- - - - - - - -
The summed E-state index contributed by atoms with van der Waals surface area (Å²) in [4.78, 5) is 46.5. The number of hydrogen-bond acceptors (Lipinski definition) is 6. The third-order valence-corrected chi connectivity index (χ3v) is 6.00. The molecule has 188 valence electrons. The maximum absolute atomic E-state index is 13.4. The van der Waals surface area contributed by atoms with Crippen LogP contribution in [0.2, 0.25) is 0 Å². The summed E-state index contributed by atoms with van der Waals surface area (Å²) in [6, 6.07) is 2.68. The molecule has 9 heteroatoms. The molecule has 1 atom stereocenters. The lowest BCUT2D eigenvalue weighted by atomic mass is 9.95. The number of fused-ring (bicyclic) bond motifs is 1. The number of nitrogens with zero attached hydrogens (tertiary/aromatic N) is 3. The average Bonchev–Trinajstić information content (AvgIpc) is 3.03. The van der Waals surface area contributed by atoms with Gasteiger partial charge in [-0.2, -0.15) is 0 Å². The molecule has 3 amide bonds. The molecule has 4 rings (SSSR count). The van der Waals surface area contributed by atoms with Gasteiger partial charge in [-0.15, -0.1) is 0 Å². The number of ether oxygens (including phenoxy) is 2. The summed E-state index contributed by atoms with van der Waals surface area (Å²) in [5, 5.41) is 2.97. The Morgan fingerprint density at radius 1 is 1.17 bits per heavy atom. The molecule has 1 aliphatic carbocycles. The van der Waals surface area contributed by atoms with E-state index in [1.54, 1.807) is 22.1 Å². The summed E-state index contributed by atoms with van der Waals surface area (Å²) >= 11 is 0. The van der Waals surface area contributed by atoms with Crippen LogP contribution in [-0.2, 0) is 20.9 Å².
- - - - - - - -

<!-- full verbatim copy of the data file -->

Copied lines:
The summed E-state index contributed by atoms with van der Waals surface area (Å²) in [4.78, 5) is 46.5. The number of hydrogen-bond acceptors (Lipinski definition) is 6. The third-order valence-corrected chi connectivity index (χ3v) is 6.00. The molecule has 188 valence electrons. The maximum absolute atomic E-state index is 13.4. The van der Waals surface area contributed by atoms with Crippen LogP contribution in [0.2, 0.25) is 0 Å². The summed E-state index contributed by atoms with van der Waals surface area (Å²) in [6, 6.07) is 2.68. The molecule has 9 heteroatoms. The molecule has 1 atom stereocenters. The lowest BCUT2D eigenvalue weighted by atomic mass is 9.95. The number of fused-ring (bicyclic) bond motifs is 1. The number of nitrogens with zero attached hydrogens (tertiary/aromatic N) is 3. The average Bonchev–Trinajstić information content (AvgIpc) is 3.03. The van der Waals surface area contributed by atoms with Gasteiger partial charge in [-0.2, -0.15) is 0 Å². The molecule has 3 amide bonds. The molecule has 4 rings (SSSR count). The van der Waals surface area contributed by atoms with Gasteiger partial charge in [-0.15, -0.1) is 0 Å². The number of ether oxygens (including phenoxy) is 2. The summed E-state index contributed by atoms with van der Waals surface area (Å²) in [5, 5.41) is 2.97. The Morgan fingerprint density at radius 1 is 1.17 bits per heavy atom. The molecule has 1 aliphatic carbocycles. The van der Waals surface area contributed by atoms with E-state index in [1.54, 1.807) is 22.1 Å². The summed E-state index contributed by atoms with van der Waals surface area (Å²) >= 11 is 0. The van der Waals surface area contributed by atoms with Crippen LogP contribution in [-0.2, 0) is 20.9 Å².